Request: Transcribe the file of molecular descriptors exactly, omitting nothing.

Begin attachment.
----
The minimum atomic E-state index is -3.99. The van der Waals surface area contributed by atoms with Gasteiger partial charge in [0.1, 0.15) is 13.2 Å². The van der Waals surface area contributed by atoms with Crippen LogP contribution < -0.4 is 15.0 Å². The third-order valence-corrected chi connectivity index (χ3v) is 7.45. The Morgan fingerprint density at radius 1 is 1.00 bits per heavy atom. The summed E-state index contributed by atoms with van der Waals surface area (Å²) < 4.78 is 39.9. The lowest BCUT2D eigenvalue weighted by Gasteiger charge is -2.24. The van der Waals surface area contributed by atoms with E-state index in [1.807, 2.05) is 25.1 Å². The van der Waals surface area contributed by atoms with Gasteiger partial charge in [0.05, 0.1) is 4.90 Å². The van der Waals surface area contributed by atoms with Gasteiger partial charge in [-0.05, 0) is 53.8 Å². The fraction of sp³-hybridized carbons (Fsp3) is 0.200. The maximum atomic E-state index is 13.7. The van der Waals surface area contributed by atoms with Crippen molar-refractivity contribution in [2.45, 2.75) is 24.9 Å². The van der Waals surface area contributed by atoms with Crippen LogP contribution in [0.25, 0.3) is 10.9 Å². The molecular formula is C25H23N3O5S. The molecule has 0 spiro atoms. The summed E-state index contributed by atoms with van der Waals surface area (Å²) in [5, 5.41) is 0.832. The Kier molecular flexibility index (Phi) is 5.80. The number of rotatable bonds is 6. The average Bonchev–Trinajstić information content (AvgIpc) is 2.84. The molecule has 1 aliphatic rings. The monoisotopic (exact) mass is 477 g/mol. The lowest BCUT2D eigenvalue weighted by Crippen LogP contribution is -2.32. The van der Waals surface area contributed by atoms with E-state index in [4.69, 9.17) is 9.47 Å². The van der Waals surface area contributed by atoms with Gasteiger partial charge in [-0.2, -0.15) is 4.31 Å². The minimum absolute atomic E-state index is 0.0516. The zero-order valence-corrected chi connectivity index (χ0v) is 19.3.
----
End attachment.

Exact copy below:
The minimum atomic E-state index is -3.99. The van der Waals surface area contributed by atoms with Gasteiger partial charge in [0.1, 0.15) is 13.2 Å². The van der Waals surface area contributed by atoms with Crippen LogP contribution < -0.4 is 15.0 Å². The third-order valence-corrected chi connectivity index (χ3v) is 7.45. The Morgan fingerprint density at radius 1 is 1.00 bits per heavy atom. The summed E-state index contributed by atoms with van der Waals surface area (Å²) < 4.78 is 39.9. The lowest BCUT2D eigenvalue weighted by Gasteiger charge is -2.24. The van der Waals surface area contributed by atoms with E-state index in [1.807, 2.05) is 25.1 Å². The van der Waals surface area contributed by atoms with Gasteiger partial charge in [0.05, 0.1) is 4.90 Å². The van der Waals surface area contributed by atoms with Gasteiger partial charge in [-0.05, 0) is 53.8 Å². The fraction of sp³-hybridized carbons (Fsp3) is 0.200. The maximum atomic E-state index is 13.7. The van der Waals surface area contributed by atoms with Crippen molar-refractivity contribution in [2.45, 2.75) is 24.9 Å². The van der Waals surface area contributed by atoms with Crippen LogP contribution in [0.25, 0.3) is 10.9 Å². The molecular formula is C25H23N3O5S. The molecule has 0 spiro atoms. The summed E-state index contributed by atoms with van der Waals surface area (Å²) in [5, 5.41) is 0.832. The Kier molecular flexibility index (Phi) is 5.80. The number of rotatable bonds is 6. The average Bonchev–Trinajstić information content (AvgIpc) is 2.84. The molecule has 1 aliphatic rings. The monoisotopic (exact) mass is 477 g/mol. The lowest BCUT2D eigenvalue weighted by Crippen LogP contribution is -2.32. The van der Waals surface area contributed by atoms with E-state index in [4.69, 9.17) is 9.47 Å². The van der Waals surface area contributed by atoms with Gasteiger partial charge in [-0.2, -0.15) is 4.31 Å². The minimum absolute atomic E-state index is 0.0516. The zero-order valence-corrected chi connectivity index (χ0v) is 19.3.